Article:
Microsoft Corporation (NASDAQ:MSFT) has confirmed that its cloud computing service, Azure, experienced a massive outage yesterday; that lasted for five hours, but was able to return it back online according to Bloomberg’s, Jack Clark. Azure cloud-based platform is mostly used to create, deploy and maintain online applications, as well as services such as websites and web-host applications.
Microsoft Corporation (NASDAQ:MSFT) confirmed that the disruption affected six major components in its multiple data centers that serve key regions. Microsoft competes with Amazon.com, Inc. (NASDAQ:AMZN) and Google Inc. (NASDAQ:GOOG) in offering cloud service. Concerns arose because outages experienced in Amazon’s and Google Inc. (NASDAQ:GOOG)’s clouds most of the time affect only a single region, completely different to what happened to Azure.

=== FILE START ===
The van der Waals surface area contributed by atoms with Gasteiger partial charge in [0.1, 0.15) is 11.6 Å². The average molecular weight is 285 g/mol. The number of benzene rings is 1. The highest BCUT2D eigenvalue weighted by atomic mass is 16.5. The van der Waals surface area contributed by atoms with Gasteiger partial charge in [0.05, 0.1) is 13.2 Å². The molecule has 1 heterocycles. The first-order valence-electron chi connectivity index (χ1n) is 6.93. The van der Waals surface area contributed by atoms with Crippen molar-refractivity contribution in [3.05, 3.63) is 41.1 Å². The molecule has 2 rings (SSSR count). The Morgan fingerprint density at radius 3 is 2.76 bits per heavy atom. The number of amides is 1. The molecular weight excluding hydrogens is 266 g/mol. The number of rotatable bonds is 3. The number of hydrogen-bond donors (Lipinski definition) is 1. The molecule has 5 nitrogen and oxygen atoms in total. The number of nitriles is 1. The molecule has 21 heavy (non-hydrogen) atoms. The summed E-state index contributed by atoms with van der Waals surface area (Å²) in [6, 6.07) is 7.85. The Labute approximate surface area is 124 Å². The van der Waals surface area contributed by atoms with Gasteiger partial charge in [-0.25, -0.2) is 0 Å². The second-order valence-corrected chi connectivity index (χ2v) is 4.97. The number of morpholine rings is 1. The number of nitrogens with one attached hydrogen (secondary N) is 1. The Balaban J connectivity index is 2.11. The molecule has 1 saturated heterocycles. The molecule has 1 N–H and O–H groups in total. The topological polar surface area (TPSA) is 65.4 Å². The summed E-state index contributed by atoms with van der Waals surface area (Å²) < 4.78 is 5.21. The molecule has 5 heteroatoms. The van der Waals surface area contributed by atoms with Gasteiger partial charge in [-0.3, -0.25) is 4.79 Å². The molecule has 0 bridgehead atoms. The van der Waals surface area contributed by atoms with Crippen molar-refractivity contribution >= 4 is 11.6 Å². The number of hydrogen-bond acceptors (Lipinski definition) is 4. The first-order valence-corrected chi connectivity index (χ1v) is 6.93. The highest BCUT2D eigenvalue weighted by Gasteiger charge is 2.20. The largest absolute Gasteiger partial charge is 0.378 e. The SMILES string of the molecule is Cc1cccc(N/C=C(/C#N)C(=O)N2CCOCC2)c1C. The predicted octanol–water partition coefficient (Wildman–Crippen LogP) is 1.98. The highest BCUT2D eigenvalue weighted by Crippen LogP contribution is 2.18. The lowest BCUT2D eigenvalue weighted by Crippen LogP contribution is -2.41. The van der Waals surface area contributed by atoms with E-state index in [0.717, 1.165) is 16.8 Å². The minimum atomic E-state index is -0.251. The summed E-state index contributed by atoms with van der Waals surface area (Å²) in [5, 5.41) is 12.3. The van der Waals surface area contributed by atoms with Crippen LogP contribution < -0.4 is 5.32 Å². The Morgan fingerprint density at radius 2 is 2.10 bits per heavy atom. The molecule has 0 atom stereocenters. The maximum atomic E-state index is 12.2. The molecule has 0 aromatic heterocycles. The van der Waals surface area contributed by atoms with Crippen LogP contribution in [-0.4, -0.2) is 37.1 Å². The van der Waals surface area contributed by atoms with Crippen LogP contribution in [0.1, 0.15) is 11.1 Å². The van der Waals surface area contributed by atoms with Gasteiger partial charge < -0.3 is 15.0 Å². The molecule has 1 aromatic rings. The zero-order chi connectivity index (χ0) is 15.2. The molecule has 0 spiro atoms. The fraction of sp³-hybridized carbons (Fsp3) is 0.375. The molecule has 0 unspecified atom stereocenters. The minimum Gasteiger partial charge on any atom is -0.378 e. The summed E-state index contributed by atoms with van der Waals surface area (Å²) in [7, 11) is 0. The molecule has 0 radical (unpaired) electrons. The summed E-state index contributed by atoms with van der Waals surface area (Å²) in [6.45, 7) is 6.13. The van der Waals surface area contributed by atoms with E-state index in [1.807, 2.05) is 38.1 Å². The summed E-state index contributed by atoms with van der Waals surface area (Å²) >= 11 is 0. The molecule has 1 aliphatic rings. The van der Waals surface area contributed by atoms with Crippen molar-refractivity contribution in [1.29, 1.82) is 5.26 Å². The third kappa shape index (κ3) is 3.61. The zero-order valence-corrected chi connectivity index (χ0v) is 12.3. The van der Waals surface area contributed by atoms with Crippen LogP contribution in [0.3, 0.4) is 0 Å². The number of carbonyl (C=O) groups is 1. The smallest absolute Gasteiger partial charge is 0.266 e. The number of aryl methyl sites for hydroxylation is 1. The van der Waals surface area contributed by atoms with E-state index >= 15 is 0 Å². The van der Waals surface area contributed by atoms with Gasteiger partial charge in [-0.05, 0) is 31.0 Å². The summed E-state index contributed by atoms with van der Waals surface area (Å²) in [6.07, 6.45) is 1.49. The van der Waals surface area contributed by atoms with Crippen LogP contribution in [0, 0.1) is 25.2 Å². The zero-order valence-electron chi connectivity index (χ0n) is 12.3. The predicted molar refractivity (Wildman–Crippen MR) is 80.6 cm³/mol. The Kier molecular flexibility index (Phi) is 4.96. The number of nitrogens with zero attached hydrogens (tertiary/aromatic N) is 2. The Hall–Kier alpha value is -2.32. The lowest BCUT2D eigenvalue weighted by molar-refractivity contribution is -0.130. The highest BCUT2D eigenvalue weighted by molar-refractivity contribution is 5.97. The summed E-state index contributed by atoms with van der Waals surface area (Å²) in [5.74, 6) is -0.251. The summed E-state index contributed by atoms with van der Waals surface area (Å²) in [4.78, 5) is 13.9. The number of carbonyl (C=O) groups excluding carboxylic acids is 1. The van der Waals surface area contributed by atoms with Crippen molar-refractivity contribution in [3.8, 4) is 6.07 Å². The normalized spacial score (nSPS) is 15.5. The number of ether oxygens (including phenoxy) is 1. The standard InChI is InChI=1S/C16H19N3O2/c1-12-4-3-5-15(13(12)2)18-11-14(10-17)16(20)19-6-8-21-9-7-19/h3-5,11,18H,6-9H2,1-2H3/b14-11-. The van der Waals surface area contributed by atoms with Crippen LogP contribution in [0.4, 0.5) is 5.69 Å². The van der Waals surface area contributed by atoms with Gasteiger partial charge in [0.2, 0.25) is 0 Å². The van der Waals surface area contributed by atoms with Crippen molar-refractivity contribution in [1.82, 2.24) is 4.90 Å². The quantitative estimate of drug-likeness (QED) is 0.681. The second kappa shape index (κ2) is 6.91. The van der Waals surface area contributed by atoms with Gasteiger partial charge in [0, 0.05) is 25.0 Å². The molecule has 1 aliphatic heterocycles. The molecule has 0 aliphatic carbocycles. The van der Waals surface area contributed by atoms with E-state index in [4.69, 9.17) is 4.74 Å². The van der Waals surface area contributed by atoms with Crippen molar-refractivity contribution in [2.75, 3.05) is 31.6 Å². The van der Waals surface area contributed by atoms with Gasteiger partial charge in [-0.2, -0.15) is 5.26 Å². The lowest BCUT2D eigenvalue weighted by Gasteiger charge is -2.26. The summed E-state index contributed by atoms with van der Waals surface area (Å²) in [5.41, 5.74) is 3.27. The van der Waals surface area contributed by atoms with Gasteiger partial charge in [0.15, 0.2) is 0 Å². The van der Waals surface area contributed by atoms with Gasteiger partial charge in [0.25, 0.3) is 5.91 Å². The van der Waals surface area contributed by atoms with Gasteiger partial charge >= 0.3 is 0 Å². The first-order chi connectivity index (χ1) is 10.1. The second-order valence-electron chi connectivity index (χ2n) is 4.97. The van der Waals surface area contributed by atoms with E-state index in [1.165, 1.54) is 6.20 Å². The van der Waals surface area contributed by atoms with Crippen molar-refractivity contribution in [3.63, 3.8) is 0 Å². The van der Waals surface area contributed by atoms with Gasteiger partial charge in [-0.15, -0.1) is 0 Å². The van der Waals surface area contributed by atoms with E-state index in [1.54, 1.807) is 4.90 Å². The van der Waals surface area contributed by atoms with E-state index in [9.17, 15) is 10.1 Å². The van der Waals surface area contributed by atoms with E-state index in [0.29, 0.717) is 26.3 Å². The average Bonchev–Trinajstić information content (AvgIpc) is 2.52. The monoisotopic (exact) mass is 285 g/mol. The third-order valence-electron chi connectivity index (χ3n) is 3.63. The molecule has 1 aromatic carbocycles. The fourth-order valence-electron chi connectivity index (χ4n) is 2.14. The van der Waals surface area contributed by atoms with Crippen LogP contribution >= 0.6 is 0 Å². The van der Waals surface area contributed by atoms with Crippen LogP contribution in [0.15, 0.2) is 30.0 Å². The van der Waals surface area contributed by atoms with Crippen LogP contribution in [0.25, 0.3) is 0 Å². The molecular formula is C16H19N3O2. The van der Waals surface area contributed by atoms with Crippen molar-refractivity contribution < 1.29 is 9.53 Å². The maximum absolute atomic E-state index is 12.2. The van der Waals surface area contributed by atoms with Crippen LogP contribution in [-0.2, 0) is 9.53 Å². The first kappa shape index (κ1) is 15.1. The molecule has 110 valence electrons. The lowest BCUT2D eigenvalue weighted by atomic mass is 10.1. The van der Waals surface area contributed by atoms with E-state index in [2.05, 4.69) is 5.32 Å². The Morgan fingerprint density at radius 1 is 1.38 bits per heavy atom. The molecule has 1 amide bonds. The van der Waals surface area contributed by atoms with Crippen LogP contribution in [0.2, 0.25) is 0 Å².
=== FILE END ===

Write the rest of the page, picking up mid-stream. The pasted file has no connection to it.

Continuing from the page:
“This year the cloud division, which Azure sits in is predicted to do about $4.4 billion. Now, that’s maybe less than 5% of what Microsoft Corporation (NASDAQ:MSFT)’s predicted, full revenue for the year. But it is a strategic crucial area and as Satya Nadella said heading into a cloud fast mobile fast world this technology has to work,” said Mr. Clark.
The outages reported by Microsoft Corporation (NASDAQ:MSFT) recently were the biggest since it experienced a similar outage back in February of 2013. Azure remains a key component for Microsoft with an implied revenue of about $4.4 billion. The downturn of the service, according to Mr. Clark is sure not to go well with Microsoft’s CEO, Satya Nadella, but, on the other hand, is a clear indication of the massive demand that the service commands around the world thus the sudden misfortune.
“[…] Given his background working in R&D in the company’s server and online services division, he knows just how hard this stuff is, so while he is going to be a little grumpy he knows that this is a good sign. If Microsoft Corporation (NASDAQ:MSFT) is having problems like this it means there is lots of demand for its cloud services as well […],” said Mr. Clark.